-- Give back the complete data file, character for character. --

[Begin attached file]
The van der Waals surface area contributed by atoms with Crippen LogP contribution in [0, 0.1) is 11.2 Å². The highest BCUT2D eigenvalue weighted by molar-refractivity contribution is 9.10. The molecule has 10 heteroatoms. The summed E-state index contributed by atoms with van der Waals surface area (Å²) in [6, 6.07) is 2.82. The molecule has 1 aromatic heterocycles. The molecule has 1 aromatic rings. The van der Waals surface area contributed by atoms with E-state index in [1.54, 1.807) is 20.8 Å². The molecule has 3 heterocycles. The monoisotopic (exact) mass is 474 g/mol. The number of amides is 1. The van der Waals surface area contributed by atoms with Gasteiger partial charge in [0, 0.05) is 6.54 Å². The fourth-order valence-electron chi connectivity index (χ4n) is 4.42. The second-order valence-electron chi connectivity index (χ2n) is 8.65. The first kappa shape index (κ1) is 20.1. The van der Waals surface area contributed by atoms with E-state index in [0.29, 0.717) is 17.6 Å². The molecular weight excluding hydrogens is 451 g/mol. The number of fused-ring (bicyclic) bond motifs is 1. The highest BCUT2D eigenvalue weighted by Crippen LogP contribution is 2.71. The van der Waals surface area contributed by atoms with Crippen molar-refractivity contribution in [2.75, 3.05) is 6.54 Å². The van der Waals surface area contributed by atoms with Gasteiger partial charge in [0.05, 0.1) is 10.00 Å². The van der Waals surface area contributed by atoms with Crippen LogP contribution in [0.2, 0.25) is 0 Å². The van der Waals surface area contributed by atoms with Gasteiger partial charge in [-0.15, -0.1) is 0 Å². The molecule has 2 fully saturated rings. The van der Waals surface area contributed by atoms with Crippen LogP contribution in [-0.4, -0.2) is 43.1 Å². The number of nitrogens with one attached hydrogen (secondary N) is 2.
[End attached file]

The van der Waals surface area contributed by atoms with Crippen LogP contribution in [0, 0.1) is 11.2 Å². The highest BCUT2D eigenvalue weighted by molar-refractivity contribution is 9.10. The molecule has 10 heteroatoms. The summed E-state index contributed by atoms with van der Waals surface area (Å²) in [6, 6.07) is 2.82. The molecule has 1 aromatic heterocycles. The molecule has 1 aromatic rings. The van der Waals surface area contributed by atoms with E-state index in [1.54, 1.807) is 20.8 Å². The molecule has 3 heterocycles. The monoisotopic (exact) mass is 474 g/mol. The number of amides is 1. The van der Waals surface area contributed by atoms with Gasteiger partial charge in [0, 0.05) is 6.54 Å². The fourth-order valence-electron chi connectivity index (χ4n) is 4.42. The second-order valence-electron chi connectivity index (χ2n) is 8.65. The first kappa shape index (κ1) is 20.1. The van der Waals surface area contributed by atoms with E-state index in [0.29, 0.717) is 17.6 Å². The molecular weight excluding hydrogens is 451 g/mol. The number of fused-ring (bicyclic) bond motifs is 1. The highest BCUT2D eigenvalue weighted by Crippen LogP contribution is 2.71. The van der Waals surface area contributed by atoms with Crippen molar-refractivity contribution in [2.75, 3.05) is 6.54 Å². The van der Waals surface area contributed by atoms with Gasteiger partial charge in [0.05, 0.1) is 10.00 Å². The van der Waals surface area contributed by atoms with Crippen LogP contribution in [0.2, 0.25) is 0 Å². The van der Waals surface area contributed by atoms with Gasteiger partial charge in [-0.15, -0.1) is 0 Å². The molecule has 2 fully saturated rings. The van der Waals surface area contributed by atoms with Crippen LogP contribution in [-0.4, -0.2) is 43.1 Å². The number of nitrogens with one attached hydrogen (secondary N) is 2.